It is interesting that some of Sanskrit’s most celebrated works of romance explore the pain of separated lovers. Not just that, the aesthetic emotion of viraha is almost more exalted than shringara—the complementary emotion of ‘love in union’. Surely, there’s more than a hint in there about how we view love and whether we think a long, happy and fulfilled love is possible.
One of the most romantic moments we got in the classical Sanskrit literary tradition was from Kalidasa. The dramatist’s Meghaduta has an exiled yaksha sending a message to his beloved via a raincloud. Replete with all that Kalidasa does best, the lyric poem abounds in pathetic fallacy, where each and every aspect of nature reflects the yaksha’s yearning. Monsoon exacerbates that urge. For, it’s the season of love, when men return to their homes from faraway lands, from their work as soldiers and traders and as farmers at a time when thirsty fields are left to soak up the rains. J.C. Holcombe translates: “In wind, which off the River Shiprá brims/With smell of morning lotuses, is caught/The long, sad calling of the cranes, at which/The coaxing lovers skillfully exhort/Again their pleasure out of tired limbs”.
In the Valmiki Ramayana, dominated by the separation of its central characters, the most exquisite poetry in the text is provoked by Sita’s absence. In fact, Valmiki is moved to create a new poetic meter, when he sees the grief of a bird who cries out for the loss of his mate. One might be tempted to suggest that viraha itself is the rasa of the story. Observe Rama’s grief in the rainy season while he is waiting for Sugriva to keep his promise to search for Sita. “The rainy season has begun…. The sky is like a pining lover, the gentle breeze his sighs, the evening clouds the sandal paste on his chest, the white clouds the pallor of his face…. The sky, struck by lightning’s golden whip, cries out in pain in a rumble of thunder. And the lightning flashing across the dark clouds make me think of Sita writhing in Ravana’s dark arms.”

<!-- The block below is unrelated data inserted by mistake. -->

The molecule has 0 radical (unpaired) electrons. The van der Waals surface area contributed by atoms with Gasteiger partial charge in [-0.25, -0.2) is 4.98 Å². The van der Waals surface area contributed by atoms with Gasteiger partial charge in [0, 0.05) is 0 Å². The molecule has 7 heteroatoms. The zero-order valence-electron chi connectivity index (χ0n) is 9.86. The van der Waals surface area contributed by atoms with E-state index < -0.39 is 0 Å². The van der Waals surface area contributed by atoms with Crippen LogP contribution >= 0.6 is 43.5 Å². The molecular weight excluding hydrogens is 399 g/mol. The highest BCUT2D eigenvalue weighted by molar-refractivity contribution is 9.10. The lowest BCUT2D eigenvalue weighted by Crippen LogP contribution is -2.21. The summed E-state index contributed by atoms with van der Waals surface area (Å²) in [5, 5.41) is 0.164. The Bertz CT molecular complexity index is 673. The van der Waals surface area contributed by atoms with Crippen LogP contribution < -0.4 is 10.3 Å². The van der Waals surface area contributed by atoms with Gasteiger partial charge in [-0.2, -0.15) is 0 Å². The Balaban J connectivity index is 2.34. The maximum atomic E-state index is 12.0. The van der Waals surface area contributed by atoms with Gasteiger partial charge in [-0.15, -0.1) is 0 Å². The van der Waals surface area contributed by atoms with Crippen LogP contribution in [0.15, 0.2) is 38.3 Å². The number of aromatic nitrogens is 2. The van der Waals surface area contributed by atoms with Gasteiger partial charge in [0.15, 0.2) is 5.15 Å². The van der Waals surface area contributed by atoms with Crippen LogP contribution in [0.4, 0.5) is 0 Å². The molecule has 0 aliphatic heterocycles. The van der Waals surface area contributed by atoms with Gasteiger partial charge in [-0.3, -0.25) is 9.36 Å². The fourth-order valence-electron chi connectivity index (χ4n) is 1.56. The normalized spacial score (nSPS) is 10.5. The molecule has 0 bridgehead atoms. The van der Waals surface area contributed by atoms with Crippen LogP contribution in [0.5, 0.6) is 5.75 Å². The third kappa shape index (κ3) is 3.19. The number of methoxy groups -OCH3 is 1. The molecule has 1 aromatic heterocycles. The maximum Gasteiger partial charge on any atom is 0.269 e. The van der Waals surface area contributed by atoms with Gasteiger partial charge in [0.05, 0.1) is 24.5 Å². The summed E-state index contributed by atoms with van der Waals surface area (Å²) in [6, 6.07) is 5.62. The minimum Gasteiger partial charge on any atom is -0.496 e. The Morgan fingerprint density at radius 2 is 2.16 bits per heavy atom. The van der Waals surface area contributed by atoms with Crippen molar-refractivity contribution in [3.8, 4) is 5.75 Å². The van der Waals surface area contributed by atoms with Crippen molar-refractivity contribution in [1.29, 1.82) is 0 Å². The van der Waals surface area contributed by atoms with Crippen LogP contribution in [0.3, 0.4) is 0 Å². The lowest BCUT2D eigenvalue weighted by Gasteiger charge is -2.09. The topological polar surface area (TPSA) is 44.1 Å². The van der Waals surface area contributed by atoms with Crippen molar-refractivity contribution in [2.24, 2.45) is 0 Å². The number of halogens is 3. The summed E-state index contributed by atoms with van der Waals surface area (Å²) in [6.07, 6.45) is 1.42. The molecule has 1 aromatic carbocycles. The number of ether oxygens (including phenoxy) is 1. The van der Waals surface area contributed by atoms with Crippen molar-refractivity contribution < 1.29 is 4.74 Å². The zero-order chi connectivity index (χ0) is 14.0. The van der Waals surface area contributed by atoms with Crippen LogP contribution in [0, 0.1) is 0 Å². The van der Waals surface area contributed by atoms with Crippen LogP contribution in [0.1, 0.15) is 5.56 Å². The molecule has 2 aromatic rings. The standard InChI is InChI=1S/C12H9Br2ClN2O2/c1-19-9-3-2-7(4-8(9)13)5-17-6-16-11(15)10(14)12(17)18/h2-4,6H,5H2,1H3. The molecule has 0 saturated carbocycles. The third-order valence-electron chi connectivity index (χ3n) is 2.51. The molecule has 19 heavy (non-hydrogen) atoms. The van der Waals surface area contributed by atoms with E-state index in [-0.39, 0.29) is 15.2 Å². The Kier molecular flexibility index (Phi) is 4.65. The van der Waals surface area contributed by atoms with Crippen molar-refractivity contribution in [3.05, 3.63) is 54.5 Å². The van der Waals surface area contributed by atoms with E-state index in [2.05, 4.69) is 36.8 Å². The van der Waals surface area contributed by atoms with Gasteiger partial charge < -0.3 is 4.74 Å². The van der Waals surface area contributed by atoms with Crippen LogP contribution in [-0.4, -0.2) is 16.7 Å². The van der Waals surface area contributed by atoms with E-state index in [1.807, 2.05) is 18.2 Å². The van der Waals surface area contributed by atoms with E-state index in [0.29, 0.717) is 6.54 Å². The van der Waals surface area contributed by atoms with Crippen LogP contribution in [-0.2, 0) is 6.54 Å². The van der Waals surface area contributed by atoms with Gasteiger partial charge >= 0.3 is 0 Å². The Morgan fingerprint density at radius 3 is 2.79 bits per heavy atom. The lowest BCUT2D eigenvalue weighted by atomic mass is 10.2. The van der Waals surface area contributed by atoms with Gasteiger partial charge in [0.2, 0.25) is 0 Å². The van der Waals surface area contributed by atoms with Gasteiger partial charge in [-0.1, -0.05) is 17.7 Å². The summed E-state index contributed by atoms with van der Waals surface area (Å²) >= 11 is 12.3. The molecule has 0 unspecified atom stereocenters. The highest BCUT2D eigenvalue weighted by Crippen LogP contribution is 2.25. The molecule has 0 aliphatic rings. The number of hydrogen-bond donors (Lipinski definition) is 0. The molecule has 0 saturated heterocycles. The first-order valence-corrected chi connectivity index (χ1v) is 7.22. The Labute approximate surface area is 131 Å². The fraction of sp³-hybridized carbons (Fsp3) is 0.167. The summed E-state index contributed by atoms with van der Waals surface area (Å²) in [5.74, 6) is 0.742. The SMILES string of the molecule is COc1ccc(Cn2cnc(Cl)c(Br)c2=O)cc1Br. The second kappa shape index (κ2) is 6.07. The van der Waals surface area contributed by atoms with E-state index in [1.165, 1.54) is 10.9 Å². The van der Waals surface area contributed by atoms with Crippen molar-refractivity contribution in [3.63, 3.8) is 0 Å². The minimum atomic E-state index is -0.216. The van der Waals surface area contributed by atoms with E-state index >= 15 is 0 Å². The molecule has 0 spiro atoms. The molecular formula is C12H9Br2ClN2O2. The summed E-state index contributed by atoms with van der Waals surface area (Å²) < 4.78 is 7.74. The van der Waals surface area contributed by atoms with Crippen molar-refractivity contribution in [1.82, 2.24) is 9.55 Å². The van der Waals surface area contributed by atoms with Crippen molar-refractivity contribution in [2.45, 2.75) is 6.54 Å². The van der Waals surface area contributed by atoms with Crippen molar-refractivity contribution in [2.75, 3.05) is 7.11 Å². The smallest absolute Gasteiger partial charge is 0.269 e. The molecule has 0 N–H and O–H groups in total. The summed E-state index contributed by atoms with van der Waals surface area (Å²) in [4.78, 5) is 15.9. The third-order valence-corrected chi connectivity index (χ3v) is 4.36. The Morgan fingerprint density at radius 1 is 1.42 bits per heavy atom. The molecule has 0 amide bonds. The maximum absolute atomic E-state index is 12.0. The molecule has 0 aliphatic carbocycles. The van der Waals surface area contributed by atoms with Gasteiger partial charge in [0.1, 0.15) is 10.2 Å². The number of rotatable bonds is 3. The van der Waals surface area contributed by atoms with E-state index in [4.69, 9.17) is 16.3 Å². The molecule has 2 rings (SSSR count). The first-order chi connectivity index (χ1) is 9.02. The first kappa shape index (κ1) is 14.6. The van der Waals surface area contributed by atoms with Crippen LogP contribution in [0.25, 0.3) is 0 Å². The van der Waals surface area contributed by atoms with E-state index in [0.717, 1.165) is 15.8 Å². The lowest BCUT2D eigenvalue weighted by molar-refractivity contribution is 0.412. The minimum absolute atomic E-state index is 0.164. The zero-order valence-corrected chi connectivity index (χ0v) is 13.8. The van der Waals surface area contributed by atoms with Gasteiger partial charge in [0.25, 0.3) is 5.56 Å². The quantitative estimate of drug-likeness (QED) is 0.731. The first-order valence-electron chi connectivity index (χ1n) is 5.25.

Do we find in our ancient stories and poems true romance at all? Or a calm and stable love that can be enjoyed together? The Kama Sutra, touted as a manual of love, actually speaks more of seduction than of love or romance. Other literary genres have stories of romance and love, every now and then. Certainly, the story of Nala and Damayanti has elements of sweet romance as a golden swan carries messages of love and longing between the two courting lovers. Further, their love triumphs over the deceits of the gods who attend Damayanti’s swayamvara—she is able to identify the true Nala simply because of her love for him. Savitri and Satyavan, too, battle the odds—fatal curses and even Yama himself—so that they can live long and happily together. There is also the magnificent, if macabre, myth of Shiva and Sati and their adoration for each other. Sati marries Shiva against the wishes of her father, Daksha. One day, Daksha organises a grand sacrifice and invites everyone except the couple. Sati storms into the enclosure and denounces her father for insulting her husband. Her anger is so great that she sets herself on fire. Shiva hears of this and is distraught. He claims Sati’s charred body and, carrying it on his shoulders, begins the dance of world destruction. At this, Sati’s body breaks into pieces (sometimes, Vishnu dismembers the body in order to calm Shiva) and falls to the Earth, creating shakti pithas where the female energy is worshipped in a chain of temples that dot the Indian subcontinent.
We never read this myth with its towering and destructive passions as a love story—its popular significance tends to be in terms either of Shiva’s wrath and the origins of the tandava, or in terms of Sati’s devotion to her husband. Recognising Shiva’s mad grief at his wife’s death as born from love would change the story’s meaning entirely, taking it out of the realm of cosmogonic myth and bringing it closer to us, to our own experience of love and loss and grief. So also, if we choose to read the Ramayana as a love story, albeit another tragic one, Rama comes to us as someone whose emotions of despair, anger, fear and suspicion are familiar. We may not sympathise with his reactions to these emotions, but we have the chance to think of this man-god as someone more like ourselves than not.